Friday, May 19, 2006

Tips from an independent learner

If you know in advance that you need to increase your independence upon entering university, you’re one of the lucky ones.  Most people don’t find that out until the first day of the new semester, and then it comes as a shock.  I know, that is what happened to me on my first day of study at university.

Prior to that first day, my experience of learning had been at High School, studying for my GCE A-Level examinations, which are like entrance exams for a place on an undergraduate course at university.  Studying for A-Levels is itself very different from normal, everyday life at school; it is geared to taking the final examination and passing it with a grade high enough to get you a place.

At High School, teachers help students; they talk to them, advise them, tell them exactly what they have to do – all the time.  At university, very few people tell you what to do, virtually nobody advises you.  You are given a timetable, an essay assignment schedule, and reading lists.  The rest is up to you.

If you want to do well, and most people do, you learn very quickly.  The kitchens, common rooms and cafeterias are the places where freshmen (new 1st year students) learn where to go, what to do, and when to do it.  Some people drop out – slowly – from this first encounter with learner autonomy, while the majority learn to cope.

What helped me most, was my ability to be organized.  I organized my time, and I organized my learning; my reading, and my writing.

One of the things I learned to do very quickly, was that I had to get work in on time.  At university, you are given deadlines, and left to hand work in on or before the time stipulated on the schedule.  If you are late, and many are always late, you do not get a mark for that particular assignment.  There are no arguments.  You don’t get informed.  You find out at the end of the course that you didn’t receive a mark for the work you didn’t turn in one time.

Similarly, students are expected to do the required reading from the list.  However, reading lists are always much too extensive.  Nobody could possibly get though everything, but then you are not really expected to read every page of every book on the list.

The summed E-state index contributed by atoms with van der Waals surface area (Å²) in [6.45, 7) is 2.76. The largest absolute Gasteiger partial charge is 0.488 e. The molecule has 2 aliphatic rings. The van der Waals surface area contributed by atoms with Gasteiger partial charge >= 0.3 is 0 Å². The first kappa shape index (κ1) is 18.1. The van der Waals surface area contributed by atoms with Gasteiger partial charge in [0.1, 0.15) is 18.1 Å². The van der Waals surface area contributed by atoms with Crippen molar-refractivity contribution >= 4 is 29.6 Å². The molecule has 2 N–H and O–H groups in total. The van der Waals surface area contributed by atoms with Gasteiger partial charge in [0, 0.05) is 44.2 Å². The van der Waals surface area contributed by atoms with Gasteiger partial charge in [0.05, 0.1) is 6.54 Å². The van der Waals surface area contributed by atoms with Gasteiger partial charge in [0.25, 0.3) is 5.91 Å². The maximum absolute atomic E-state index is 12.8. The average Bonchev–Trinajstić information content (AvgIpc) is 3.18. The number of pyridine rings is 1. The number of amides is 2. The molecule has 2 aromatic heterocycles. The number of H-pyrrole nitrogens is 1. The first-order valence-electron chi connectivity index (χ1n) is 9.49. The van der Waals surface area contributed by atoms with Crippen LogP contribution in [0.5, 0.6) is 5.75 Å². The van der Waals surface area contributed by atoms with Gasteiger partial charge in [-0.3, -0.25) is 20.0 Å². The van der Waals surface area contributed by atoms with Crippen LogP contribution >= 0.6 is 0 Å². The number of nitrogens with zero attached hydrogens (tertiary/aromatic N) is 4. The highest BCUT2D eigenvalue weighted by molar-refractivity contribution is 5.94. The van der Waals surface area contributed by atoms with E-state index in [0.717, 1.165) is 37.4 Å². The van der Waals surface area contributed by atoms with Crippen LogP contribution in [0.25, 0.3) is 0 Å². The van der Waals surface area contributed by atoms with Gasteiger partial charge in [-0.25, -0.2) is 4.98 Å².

You have to be selective in your reading, and good tutor can and will help freshmen in tutorials or seminars.  In fact, students are generally expected to present seminar papers based upon specific issues or topics.  You learn quickly, you have to do.  But seminar papers form no part of assessment at university; they merely help students to focus on important subject areas.

As well as handing work in on time, it is best to make sure your work is of the highest quality, as marks for assignments generally count for the final grades that determine the class of degree you are awarded at the end of the final year.

Practical advice goes as follows:

  • Plan your time according to what you have to do and when you have to do it.
  1. lectures

  2. seminars

  3. tutorials

  4. written assignments

  5. seminar papers

  6. workshops

  7. what time to eat and sleep also need timetabling

  • Do the work you are required to do.

  • reading for your own information

  • reading for specific tasks like presenting seminar papers or writing essays

  • Writing

  • writing up notes from a lecture

  • writing up notes from your reading

  • writing formally assessed assignments and essays

  • Plan sport and recreation activities.

  • gym

  • swimming

  • playing regularly on a team

  • jogging

  • walking

  • socializing with others

  • Plan your free time

  • time that is not timetabled – free time for yourself

  • time to rest

  • time to think

  • time to do something else besides all of the above

You don’t really have to write all the items down on paper, although the first items on your list do need special note.  My advice is to have copies of your timetable in places you regularly look – next to the washbasin mirror in your study bedroom, on your writing table, on the inside flap of your bag, in your purse or your wallet – everywhere to help you to remember.

Peer groups are good, healthy things – everybody needs them – it’s good to know you are not going through this by yourself – everybody on your course has your headaches and problems – probably even your nightmares too.

It is also worth remembering too though, that people have different ways of managing.  Some coping mechanisms are fine and work, while others are just ways of setting yourself up to fail.  Take advice, but also monitor by observing others.  If the person who normally gives you most of your advice suddenly drops out or misses a deadline, you may want to think taking his advice again.

Universities are beginning to tailor their freshmen procedures to prevent students dropping out or failing courses, and so counseling services for students in difficulties are always on offer – take advantage of them – they are there to help you manage this most important time to date in your early adult life.  
Robert L. Fielding


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